Photonics to revolutionise internet speeds

September 8, 2015 by Rob Payne, Sciencenetwork Wa, Science Network WA
The stumbling block has been the fundamental nature of light. Credit: Steve Jurvetson

While people may have never heard of photonics before, they will surely have heard about the technology that relies on its existence, namely the internet, computers and smartphones.

Therefore people should appreciate how groundbreaking research in photonics is changing the very fabric of our lives.

This formed part of the message from Professor Benjamin Eggleton, Director of the Centre for Ultrahigh bandwidth Devices for Optical Systems (CUDOS), who recently presented the first talk of UWA's LightTALKS Lecture Series.

"Photonics deals with the control and manipulation of , the building blocks of light—and by light, we're talking about the electromagnetic wave," Prof Eggleton said.

"It has had enormous impact on society, [being] central to visualising displays, microscopy and transformative technologies in health, astronomy, storage and broadband-ready information.

"Photonics is the backbone of the modern internet."

Prof Eggleton said few people realise internet traffic and mobile communications are carried exclusively by a global optical fibre network running under the oceans, not satellites.

Photonics could significantly increase internet speed

Now, photonics and CUDOS are on the verge of revolutionising the internet once again through the '', which could allow for speeds and data transfer a thousand times faster than current levels.

This is because a photonic chip would make the electronic router obsolete, removing the need to convert data from photons in optical fibres to slower electrons.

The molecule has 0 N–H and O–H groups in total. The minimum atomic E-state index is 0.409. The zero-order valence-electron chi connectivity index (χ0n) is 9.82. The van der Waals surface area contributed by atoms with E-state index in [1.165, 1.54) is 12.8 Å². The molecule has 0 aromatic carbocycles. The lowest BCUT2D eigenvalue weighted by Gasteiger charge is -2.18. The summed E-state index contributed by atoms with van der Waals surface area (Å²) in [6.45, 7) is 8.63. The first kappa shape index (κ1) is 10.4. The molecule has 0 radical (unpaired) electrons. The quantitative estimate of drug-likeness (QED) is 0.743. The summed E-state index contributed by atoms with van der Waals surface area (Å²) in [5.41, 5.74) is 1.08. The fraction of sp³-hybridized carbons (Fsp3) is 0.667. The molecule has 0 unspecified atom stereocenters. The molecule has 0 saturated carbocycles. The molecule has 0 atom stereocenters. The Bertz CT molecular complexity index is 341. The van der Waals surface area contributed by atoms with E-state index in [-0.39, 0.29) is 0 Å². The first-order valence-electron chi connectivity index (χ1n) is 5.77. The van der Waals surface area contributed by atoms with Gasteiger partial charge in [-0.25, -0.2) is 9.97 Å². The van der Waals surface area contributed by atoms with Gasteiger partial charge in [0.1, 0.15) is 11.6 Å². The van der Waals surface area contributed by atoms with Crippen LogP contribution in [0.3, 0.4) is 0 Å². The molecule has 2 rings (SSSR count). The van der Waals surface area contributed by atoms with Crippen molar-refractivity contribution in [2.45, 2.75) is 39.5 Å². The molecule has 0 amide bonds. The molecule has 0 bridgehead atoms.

The chip's physical development is straightforward, with researchers applying the micro-fabrication technologies of electronics to photonics, and using lithography to print at the micro-scale on integrated chips.

The stumbling block has been the fundamental nature of light.

Unlike electrons, which react with one another and allow for the switching on and off of a computer's billions of transistors, photons don't interact with photons—which is where non-linear optics comes in.

"What we can do, it turns out, is interact photons with photons via the medium itself—the light beam modifies the medium at an atomic level and this change in the medium will affect another light beam," Prof Eggleton said.

This makes possible the concept of an optical transistor, one whose process is instantaneous.

Prof Eggleton said the photonics revolution is in its infancy and promises amazing technological advances.

This includes real-life Harry Potter-style invisibility cloaking, which is possible thanks to nano-resonators creating magnetic properties in light that are nonexistent in nature.

"It is real, and it works really well at microwave frequency," Prof Eggleton said.

Explore further: Industry partnership supports Australian production of next-generation photonics

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